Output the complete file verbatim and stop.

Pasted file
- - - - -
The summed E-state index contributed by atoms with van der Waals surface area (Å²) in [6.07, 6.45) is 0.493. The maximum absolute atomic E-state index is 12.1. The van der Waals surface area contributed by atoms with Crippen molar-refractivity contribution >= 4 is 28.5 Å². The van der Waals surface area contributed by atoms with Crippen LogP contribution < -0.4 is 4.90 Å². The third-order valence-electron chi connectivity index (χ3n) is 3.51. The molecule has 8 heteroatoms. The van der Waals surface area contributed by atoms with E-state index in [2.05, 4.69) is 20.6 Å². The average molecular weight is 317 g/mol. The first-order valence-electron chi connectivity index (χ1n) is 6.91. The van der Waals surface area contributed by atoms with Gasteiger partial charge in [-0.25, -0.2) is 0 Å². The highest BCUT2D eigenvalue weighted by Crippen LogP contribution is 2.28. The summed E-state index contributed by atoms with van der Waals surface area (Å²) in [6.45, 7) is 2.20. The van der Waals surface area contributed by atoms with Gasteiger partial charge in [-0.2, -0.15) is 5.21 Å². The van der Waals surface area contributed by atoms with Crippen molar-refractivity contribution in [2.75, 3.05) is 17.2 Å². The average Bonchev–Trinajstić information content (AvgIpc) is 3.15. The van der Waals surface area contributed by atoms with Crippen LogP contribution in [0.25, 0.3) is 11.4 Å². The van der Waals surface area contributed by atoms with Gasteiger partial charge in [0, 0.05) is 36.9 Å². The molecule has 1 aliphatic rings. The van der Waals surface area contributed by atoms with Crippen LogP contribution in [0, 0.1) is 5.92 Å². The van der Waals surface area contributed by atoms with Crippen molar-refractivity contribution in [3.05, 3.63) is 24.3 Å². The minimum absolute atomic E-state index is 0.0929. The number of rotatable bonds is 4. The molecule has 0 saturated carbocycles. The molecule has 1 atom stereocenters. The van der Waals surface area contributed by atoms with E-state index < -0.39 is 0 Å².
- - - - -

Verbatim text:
The summed E-state index contributed by atoms with van der Waals surface area (Å²) in [6.07, 6.45) is 0.493. The maximum absolute atomic E-state index is 12.1. The van der Waals surface area contributed by atoms with Crippen molar-refractivity contribution >= 4 is 28.5 Å². The van der Waals surface area contributed by atoms with Crippen LogP contribution < -0.4 is 4.90 Å². The third-order valence-electron chi connectivity index (χ3n) is 3.51. The molecule has 8 heteroatoms. The van der Waals surface area contributed by atoms with E-state index in [2.05, 4.69) is 20.6 Å². The average molecular weight is 317 g/mol. The first-order valence-electron chi connectivity index (χ1n) is 6.91. The van der Waals surface area contributed by atoms with Gasteiger partial charge in [-0.25, -0.2) is 0 Å². The highest BCUT2D eigenvalue weighted by Crippen LogP contribution is 2.28. The summed E-state index contributed by atoms with van der Waals surface area (Å²) in [6.45, 7) is 2.20. The van der Waals surface area contributed by atoms with Gasteiger partial charge in [-0.2, -0.15) is 5.21 Å². The van der Waals surface area contributed by atoms with Crippen molar-refractivity contribution in [2.75, 3.05) is 17.2 Å². The average Bonchev–Trinajstić information content (AvgIpc) is 3.15. The van der Waals surface area contributed by atoms with Crippen LogP contribution in [0.25, 0.3) is 11.4 Å². The van der Waals surface area contributed by atoms with Gasteiger partial charge in [0, 0.05) is 36.9 Å². The molecule has 1 aliphatic rings. The van der Waals surface area contributed by atoms with Crippen LogP contribution in [0, 0.1) is 5.92 Å². The van der Waals surface area contributed by atoms with Crippen molar-refractivity contribution in [3.05, 3.63) is 24.3 Å². The minimum absolute atomic E-state index is 0.0929. The number of rotatable bonds is 4. The molecule has 0 saturated carbocycles. The molecule has 1 atom stereocenters. The van der Waals surface area contributed by atoms with E-state index < -0.39 is 0 Å².